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Bobbejaanland, 1988
Bobbejaan and Josée Schoepen, ca. 1962
Bobbejaanland, 1973

Bobbejaanland is a theme park in Lichtaart, Belgium. It was founded by Bobbejaan Schoepen, a Flemish singer, guitarist, and entertainer who enjoyed international popularity in the fifties and early sixties. After 15 years he got weary of touring. In 1960 he decided to build his own music theater: he started draining a 30 hectare marsh that he bought in 1959. He built a venue with 1000 places where he could perform as often as he liked. In December 1961, the Bobbejaanland amusement park was born. Bobbejaan and his family sold the park in 2004.


Bobbejaan's lifework grew organically from his musical career. His personal manager Jacques Kluger invented the name. For the first decade that it was open the heart of the park was a combination of water fun and show. Numerous artists from the Belgian, Dutch, and German variety scenes performed there. Following the advice of Phantasialand-owner Gottlieb Löffelhard, Bobbejaanland evolved from 1975 onwards in the direction of a regular theme park, with the music show gradually retreating to the background. Encompassing fifty attractions and four hundred employees, the park developed into a huge tourist draw in the Benelux countries, France, and Germany. Thanks to its independence as a family concern, it was also able to bridge the gap with educational and cultural projects. By the end of the seventies, Bob's wife José (a former opera singer and model) opened a museum with authentic works of art from the Hopi and Navajo cultures in Phoenix, Arizona, now one of the most complete private collections of Native American art in Europe.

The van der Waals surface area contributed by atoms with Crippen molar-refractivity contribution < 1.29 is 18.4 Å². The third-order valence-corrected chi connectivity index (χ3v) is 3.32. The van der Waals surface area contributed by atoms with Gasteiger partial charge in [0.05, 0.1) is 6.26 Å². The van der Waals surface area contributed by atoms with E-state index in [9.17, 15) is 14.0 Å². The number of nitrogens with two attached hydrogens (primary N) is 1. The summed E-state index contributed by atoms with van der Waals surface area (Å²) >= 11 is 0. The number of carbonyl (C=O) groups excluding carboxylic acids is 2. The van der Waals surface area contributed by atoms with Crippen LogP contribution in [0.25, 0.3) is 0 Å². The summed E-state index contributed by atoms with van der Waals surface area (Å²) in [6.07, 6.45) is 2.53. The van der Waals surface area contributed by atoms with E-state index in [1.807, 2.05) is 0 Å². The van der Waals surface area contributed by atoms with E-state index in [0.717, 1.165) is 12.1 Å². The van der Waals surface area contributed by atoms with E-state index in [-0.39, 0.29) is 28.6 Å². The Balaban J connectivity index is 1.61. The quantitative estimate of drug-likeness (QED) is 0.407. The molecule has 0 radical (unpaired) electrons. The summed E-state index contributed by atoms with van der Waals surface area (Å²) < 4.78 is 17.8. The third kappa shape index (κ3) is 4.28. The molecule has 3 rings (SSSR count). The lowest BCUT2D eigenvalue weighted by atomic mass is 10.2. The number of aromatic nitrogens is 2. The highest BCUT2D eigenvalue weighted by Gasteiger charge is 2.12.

From the beginning of the nineties, three of his five children participated full-time in the park. Now it can foster its reputation as a place that loves children and it can present itself as the first amusement park in the world that has focused on environmental policy. The most remarkable measure to that effect was the construction of a 70 meter high windmill that provides the whole region with energy, with an adjoining museum of alternative energy. With its mix of informative fun, Bobbejaanland can rank as a unique maverick among European amusement parks.[citation needed]

During the 43 years of the Schoepen-management the founding father was the artistic brain behind the park. His wife José (oldest of sixteen children) was the commercial backbone, and her sister Louise handled the accounting and finances.


Lift and 97 degree first drop of Gerstlauer Euro-Fighter Typhoon at Bobbejaanland
Air Race, Bobbejaanland, 1988

Bobbejaanland contains about 50 attractions, such as the Waterslide (1980), the Giant wheel (1976), Indiana River (indoor waterslide, 1991), the Revolution (a dark Rollercoaster, 1989), the Speedy Bob (roller coaster, 1998), the Air Race (suspended roller coaster, 1987, now named Dreamcatcher), the longest junior roller coaster in the world, 'Okidoki' (i.e. 'that's all right', 2003/04), and the world's second Gerstlauer Euro-Fighter roller coaster, "Typhoon" (2003/04), with a drop angle of over 97°(a roller coaster with a fourfold loop and a free fall) and a Splash Battle, "Banana Battle", (2007) made by Preston & Barbieri. The giant Sledgehammer (a Giant Frisbee) is a giant shuttle that reaches topspeeds of 110 km/h). In 'Kinderland' (i.e. Kids' Country, 1995) you'll find attractions for the smallest visitors on 7000 m2.